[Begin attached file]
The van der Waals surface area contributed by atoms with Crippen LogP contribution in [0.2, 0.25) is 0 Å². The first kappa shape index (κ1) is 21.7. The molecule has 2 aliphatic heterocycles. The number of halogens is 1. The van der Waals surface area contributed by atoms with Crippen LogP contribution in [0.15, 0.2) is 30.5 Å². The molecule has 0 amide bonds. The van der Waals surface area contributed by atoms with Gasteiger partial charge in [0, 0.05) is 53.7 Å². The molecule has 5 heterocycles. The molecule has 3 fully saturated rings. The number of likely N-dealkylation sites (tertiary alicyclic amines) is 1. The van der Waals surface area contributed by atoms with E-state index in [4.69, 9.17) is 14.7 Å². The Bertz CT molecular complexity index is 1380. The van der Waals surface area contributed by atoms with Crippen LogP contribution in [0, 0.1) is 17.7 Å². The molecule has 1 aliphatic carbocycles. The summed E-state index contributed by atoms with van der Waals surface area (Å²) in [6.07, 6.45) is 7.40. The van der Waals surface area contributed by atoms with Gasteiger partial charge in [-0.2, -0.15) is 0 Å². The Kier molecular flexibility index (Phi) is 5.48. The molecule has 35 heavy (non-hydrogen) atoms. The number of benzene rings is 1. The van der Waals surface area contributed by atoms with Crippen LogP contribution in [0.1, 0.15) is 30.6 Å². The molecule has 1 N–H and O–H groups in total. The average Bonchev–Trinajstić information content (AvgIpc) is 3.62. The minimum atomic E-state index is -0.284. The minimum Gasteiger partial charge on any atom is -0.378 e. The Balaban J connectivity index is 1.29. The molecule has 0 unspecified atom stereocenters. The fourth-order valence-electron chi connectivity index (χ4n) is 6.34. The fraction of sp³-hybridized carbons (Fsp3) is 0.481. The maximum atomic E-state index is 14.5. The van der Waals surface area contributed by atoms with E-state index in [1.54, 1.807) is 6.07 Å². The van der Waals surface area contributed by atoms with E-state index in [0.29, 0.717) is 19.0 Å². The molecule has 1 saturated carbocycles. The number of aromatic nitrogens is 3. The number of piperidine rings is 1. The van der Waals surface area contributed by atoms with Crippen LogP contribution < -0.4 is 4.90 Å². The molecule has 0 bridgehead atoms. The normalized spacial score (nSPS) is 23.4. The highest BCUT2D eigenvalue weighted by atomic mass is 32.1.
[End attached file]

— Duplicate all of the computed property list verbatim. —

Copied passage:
The van der Waals surface area contributed by atoms with Crippen LogP contribution in [0.2, 0.25) is 0 Å². The first kappa shape index (κ1) is 21.7. The molecule has 2 aliphatic heterocycles. The number of halogens is 1. The van der Waals surface area contributed by atoms with Crippen LogP contribution in [0.15, 0.2) is 30.5 Å². The molecule has 0 amide bonds. The van der Waals surface area contributed by atoms with Gasteiger partial charge in [0, 0.05) is 53.7 Å². The molecule has 5 heterocycles. The molecule has 3 fully saturated rings. The number of likely N-dealkylation sites (tertiary alicyclic amines) is 1. The van der Waals surface area contributed by atoms with E-state index in [4.69, 9.17) is 14.7 Å². The Bertz CT molecular complexity index is 1380. The van der Waals surface area contributed by atoms with Crippen LogP contribution in [0, 0.1) is 17.7 Å². The molecule has 1 aliphatic carbocycles. The summed E-state index contributed by atoms with van der Waals surface area (Å²) in [6.07, 6.45) is 7.40. The van der Waals surface area contributed by atoms with Gasteiger partial charge in [-0.2, -0.15) is 0 Å². The Kier molecular flexibility index (Phi) is 5.48. The molecule has 35 heavy (non-hydrogen) atoms. The number of benzene rings is 1. The van der Waals surface area contributed by atoms with Crippen LogP contribution in [0.1, 0.15) is 30.6 Å². The molecule has 1 N–H and O–H groups in total. The average Bonchev–Trinajstić information content (AvgIpc) is 3.62. The minimum atomic E-state index is -0.284. The minimum Gasteiger partial charge on any atom is -0.378 e. The Balaban J connectivity index is 1.29. The molecule has 0 unspecified atom stereocenters. The fourth-order valence-electron chi connectivity index (χ4n) is 6.34. The fraction of sp³-hybridized carbons (Fsp3) is 0.481. The maximum atomic E-state index is 14.5. The van der Waals surface area contributed by atoms with E-state index in [1.54, 1.807) is 6.07 Å². The van der Waals surface area contributed by atoms with E-state index in [0.29, 0.717) is 19.0 Å². The molecule has 1 saturated carbocycles. The number of aromatic nitrogens is 3. The number of piperidine rings is 1. The van der Waals surface area contributed by atoms with Crippen LogP contribution < -0.4 is 4.90 Å². The molecule has 0 bridgehead atoms. The normalized spacial score (nSPS) is 23.4. The highest BCUT2D eigenvalue weighted by atomic mass is 32.1.